“After walking through Chelsea Market, which spans an entire city block, head up to the High Line, an elevated park on former train tracks.”—Jamie Rosen, Beauty Director
“This is the most magical store in New York City. Everything John Derian and his team source for their three little shops in the East Village is beautiful. I love all of the decoupage tabletop items. I collect his paperweights!”—Sarah Bray, Style Writer
Tesla debuted its newest showroom in 2017 in the heart of the Meatpacking District. Test drives won’t be available until later this year, but the 10,900-square-foot space offers an up-close-and-personal look at the automaker’s three electric vehicles: Model S, Model S, and the new (and more affordable) Model 3.
The transportation hub designed by Spanish architectnear the World Trade Center cost nearly $4 billion to build and contains the largest shopping mall in . Stop by for the views; stay to peruse the selection at London Jewelers and Longines.
Chef David Bouley, who has contributed to Town & Country, opened this restaurant and the next-door test kitchen in the Flatiron District last year after closing his fine-dining mainstay in Tribeca. The result is a tasting-menu destination that serves nine-course dinners, but there are no waiters. Instead, chefs directly serve the diners, who are responsible for replacing their own flatware using the stocked drawers at each counter seat. It’s a new way of eating very, very well.
“This West Village spot is the best place for an aperitif and fresh vegetable-centric small plates on a summer evening. The sidewalk chairs and tables add to its charming, rustic European vibes.”—Leena Kim, Assistant Editor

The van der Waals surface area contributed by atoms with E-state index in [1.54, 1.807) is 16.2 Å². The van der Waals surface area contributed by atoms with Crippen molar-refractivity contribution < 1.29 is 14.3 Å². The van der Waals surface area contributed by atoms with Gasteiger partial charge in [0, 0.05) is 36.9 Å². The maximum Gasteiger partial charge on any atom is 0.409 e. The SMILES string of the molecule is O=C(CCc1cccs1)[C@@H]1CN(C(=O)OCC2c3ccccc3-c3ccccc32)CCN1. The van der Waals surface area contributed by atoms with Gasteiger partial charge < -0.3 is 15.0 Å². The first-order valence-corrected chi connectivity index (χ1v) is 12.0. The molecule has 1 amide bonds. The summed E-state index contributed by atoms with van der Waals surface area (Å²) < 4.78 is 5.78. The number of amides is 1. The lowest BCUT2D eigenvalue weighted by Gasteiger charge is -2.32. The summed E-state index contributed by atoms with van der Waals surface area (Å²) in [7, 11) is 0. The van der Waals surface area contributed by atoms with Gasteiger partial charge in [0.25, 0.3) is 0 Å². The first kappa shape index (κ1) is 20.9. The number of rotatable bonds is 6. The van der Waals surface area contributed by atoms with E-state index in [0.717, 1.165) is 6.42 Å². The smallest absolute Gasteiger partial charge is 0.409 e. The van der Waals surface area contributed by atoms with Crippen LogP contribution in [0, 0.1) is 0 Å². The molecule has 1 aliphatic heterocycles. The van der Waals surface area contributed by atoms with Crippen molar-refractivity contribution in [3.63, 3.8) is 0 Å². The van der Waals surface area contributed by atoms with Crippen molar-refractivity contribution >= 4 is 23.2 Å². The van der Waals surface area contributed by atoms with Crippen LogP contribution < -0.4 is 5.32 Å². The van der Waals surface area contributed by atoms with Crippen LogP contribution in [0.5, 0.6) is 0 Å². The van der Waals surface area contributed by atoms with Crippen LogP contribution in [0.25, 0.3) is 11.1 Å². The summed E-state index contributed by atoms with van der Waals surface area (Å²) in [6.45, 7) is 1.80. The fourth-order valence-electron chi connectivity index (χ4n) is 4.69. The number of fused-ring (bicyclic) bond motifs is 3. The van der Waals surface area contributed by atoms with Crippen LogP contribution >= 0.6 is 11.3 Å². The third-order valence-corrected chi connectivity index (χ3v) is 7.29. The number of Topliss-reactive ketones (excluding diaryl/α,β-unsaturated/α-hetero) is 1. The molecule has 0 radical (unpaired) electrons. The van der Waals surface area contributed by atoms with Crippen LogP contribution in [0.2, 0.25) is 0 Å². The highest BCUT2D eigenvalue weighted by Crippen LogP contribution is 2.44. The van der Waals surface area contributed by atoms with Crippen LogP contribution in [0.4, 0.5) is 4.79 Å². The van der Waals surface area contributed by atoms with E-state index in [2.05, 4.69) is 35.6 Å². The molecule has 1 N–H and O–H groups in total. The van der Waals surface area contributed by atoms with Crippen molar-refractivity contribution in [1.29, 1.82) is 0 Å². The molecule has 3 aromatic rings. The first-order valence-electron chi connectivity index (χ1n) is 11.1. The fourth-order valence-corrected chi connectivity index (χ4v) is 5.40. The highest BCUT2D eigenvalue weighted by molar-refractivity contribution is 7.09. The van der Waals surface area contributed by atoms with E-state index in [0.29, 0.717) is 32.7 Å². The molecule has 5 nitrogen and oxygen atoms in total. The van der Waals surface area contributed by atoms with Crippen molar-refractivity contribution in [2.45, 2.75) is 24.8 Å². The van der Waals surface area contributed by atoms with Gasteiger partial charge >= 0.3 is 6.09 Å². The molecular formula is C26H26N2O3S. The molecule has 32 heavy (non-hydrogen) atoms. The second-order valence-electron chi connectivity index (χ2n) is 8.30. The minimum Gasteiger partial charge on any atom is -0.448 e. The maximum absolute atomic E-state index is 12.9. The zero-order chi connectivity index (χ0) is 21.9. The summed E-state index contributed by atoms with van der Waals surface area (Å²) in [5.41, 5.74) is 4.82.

In the spring and summer, Gallow Green is a garden rooftop bar on top of the McKittrick Hotel in Chelsea, home of the immersive theater spectacle Sleep No More. It’s outfitted like a secret garden in an abandoned Scottish train station, and the rooftop venue specializes in cocktails including signature large format punches along with seasonal cuisine for dinner plus weekend brunch featuring buffet stations and live music by MK Groove Trio.
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The three-story observatory on top of the Western Hemisphere’s tallest building offers some of the best sights in the world. On a clear day, you can see up to 50 miles from the top of the 1,776-foot-tall skyscraper.
The first restaurant in New York to exclusively serve Wagyu beef sandwiches, Don Wagyu opened recently in the city’s Financial District a few blocks from the New York Stock Exchange. The small space offers up three sandwich-and-fry options that range from $28 to $180 (the top-of-the-line “sando” is made with beef from five cattle shipped to the U.S. every month from a family-owned farm in the Miyazaki Prefecture in Japan). Only about 200 sandwiches are available per day.
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The 9/11 Memorial (shown here) includes two massive pools that cover the original footprints of the Twin Towers, with nearly 3,000 names of the men, women, and children killed in the attacks inscribed into bronze walls surrounding the pools. Downstairs, the 9/11 Memorial Museum displays artifacts linked to the events of 9/11 and tells the stories of the victims.
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In 15 minutes, you can see a lot more from the air than you would in a whole day of touring by foot. After boarding the chopper at the Downtown Manhattan Heliport, you’ll be able to take in sky-high views of the World Financial Center, Statue of Liberty, Central Park, Chrysler Building, and other landmarks.
The 5,989-foot-long Brooklyn Bridge, which opened in 1883, offers a quintessential New York experience for walkers and bikers. It also features some of the best views of the city’s skyline.
“In what other city is this even an option? You can ride to Coney Island/Brighton Beach fairly easily (from Brooklyn or Manhattan), and there are lots of things to do when you get there (roller coaster, aquarium, Russian restaurants—even minor league baseball!). But if what you want is just beach, go to Jacob Riis State Park/Fort Tilden. You feel as if you’ve made it to the edge of the world.”—James Lochart, Copy Chief
Founded in 2010, Kings County Distillery began in a 325-square-foot room in East Williamsburg and now operates out of the 118-year-old Paymaster Building in the Brooklyn Navy Yard. Stop by for a tour or tasting—the Gatehouses at the entrance to the Navy Yard serves the whiskeys in cocktails, pours, and tasting flights.